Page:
As everybody knows, Vladimir Putin simply adores free speech. That's made perfectly clear every time a political challenger winds up mysteriously murdered on a Moscow street, or any time his massive, manufactured troll army shouts down those critical of Russian policies on the Internet. It's made repeatedly clear in percussive fashion each and every time an outspoken journalist winds up mysteriously murdered for simply asking questions, and it's abundantly clear from the 10,000 or so websites the Russian government aggressively filters.
Like so many of his international mega-nation contemporaries, free speech is kind of Putin's thing.
So without the slightest whiff of hypocrisy it should be unsurprising for many people to learn that Putin and friends think Facebook's a little heavy handed on the free speech front. Putin aide Igor Shchegolev is urging Russians to abandon Facebook after the social media website deleted a number of posts containing the word "khokhol" -- which in certain context can be used insultingly to suggest Ukranians are backward peasants. This is, says an administration that thinks assassination an acceptable conversation and debate tactic, wholly unacceptable:
"Senior officials are urging their countrymen to abandon Facebook in favor of domestic social media, saying that the latter offer greater freedom of speech, after Mark Zuckerberg’s firm deleted a string of posts containing a slang Russian term for Ukrainians...The news agency ITAR-TASS reported Igor Shchegolev, an aide to President Vladimir Putin as saying that switching to rivals like Vkontakte would help users avoid having their content blocked."
Russia's relationship with Facebook was already strained after the website temporarily suspended the accounts of Kremlin media watchdog Maxim Ksenzov, and pro-Putin writer Eduard Bagirov. Of course that's not to say Facebook isn't equally awful when it comes to free speech. While Facebook says it deletes the word because it can be used as an ethnic slang, "Khokhol" can also be used to describe a specific haircut and isn't always used as an insult. According to the Russian Times, Russians have been having a very good time highlighting the stupidity of Facebook's inconsistent policies:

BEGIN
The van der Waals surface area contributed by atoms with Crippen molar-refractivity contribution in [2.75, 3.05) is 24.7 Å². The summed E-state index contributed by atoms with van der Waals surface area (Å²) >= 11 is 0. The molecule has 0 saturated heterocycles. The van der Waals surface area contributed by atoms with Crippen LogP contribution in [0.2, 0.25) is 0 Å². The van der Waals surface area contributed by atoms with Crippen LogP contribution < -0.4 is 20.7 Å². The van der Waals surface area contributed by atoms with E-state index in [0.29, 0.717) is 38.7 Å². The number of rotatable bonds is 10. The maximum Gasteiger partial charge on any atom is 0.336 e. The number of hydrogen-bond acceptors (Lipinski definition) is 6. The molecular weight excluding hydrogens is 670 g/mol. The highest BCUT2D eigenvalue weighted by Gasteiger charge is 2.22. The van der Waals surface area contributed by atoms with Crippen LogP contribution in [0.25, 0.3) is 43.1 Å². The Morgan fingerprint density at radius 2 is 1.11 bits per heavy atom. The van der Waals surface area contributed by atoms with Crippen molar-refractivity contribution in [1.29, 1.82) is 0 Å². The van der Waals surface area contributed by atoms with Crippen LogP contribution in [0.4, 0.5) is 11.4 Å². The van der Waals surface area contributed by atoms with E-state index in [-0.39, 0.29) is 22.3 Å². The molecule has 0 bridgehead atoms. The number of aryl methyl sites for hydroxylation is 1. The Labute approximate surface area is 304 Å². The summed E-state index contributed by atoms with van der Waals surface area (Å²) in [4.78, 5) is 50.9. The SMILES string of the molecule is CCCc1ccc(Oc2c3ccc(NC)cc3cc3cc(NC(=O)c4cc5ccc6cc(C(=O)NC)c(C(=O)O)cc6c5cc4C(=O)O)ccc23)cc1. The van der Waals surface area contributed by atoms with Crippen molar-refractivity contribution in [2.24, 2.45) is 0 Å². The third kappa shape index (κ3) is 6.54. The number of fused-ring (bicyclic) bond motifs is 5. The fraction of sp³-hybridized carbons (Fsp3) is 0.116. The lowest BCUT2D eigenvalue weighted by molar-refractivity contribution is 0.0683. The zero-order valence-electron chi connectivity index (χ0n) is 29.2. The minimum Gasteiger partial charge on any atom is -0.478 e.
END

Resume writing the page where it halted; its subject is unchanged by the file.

"Intrigued by the phenomenon, Russian journalists and bloggers began to experiment with testing Facebook's limits, deliberately using the word khokhly in their posts. Last week Facebook issued a one-week block of journalist Maxim Kononenko's page for posting a poem by Alexander Pushkin, a man widely considered to be Russia's greatest poet, containing the word khokhly."
Meanwhile, Russian Facebook equivalent Vkontakte was quick to welcome annoyed users into the fold:
Готовы принять всех заблокированных на Фейсбуке пользователей — добро пожаловать! Снова :)
"We're ready to accept all the blocked Facebook users. Welcome! Again :)"
Perhaps Putin's government and Facebook can somehow make up and join forces to create a global super-storm of censorship and incompetence? Imagine the possibilities of somehow combining Facebook's love of overly-curated and blandly-unoffensive walled gardens, with Putin's utterly brutal love of censorship and murder. Surely there's an amazing new business model buried somewhere therein.
The global war on selfies continues on. The first salvo was launched here in America, with many institutions banning selfie sticks for any number of reasons (mostly safety). But our inoculation has failed and the scourge of the selfie has spread to Mother Russia, infecting the youth there at what is apparently insane levels, considering some of the suggestions in this Russian pamphlet detailing how not to die for a sweet selfie.
Now, I don't speak Russian, so I'm relying on the pictures and some translation work done by Gawker here, but the lesson I'm learning from this message from the Russian government is that the Russian people are awesome. Are there, for instance, Russians popping wheelies on their boats while taking selfies? Are they regularly reaching out to pet Siberian tigers with a camera phone in their other hand? Are they train dodging while selfie-ing?!? If so, the Russian youth are exactly my kind of awesome.
The Russian government, of course, disagrees.
That warning comes after a string of recent selfie-related accidents. In May, a 21-year-old woman accidentally shot herself in the head in Moscow while taking a selfie holding a pistol. She suffered injuries but survived. In January, two young men died in the Urals while taking a selfie holding a hand grenade with the pin pulled out. The mobile phone with the selfie survived as a record. In May, a teenager in the Ryazan region died while attempting to photograph himself as he climbed on a railway bridge and accidentally came into contact with live electrical wires.
“Unfortunately we have noted recently that the number of accidents caused by lovers of self-photography is constantly increasing,” said Yelena Alexeyeva, an aide to the interior minister. “Since the beginning of the year we are talking about some hundred cases of injuries for sure.”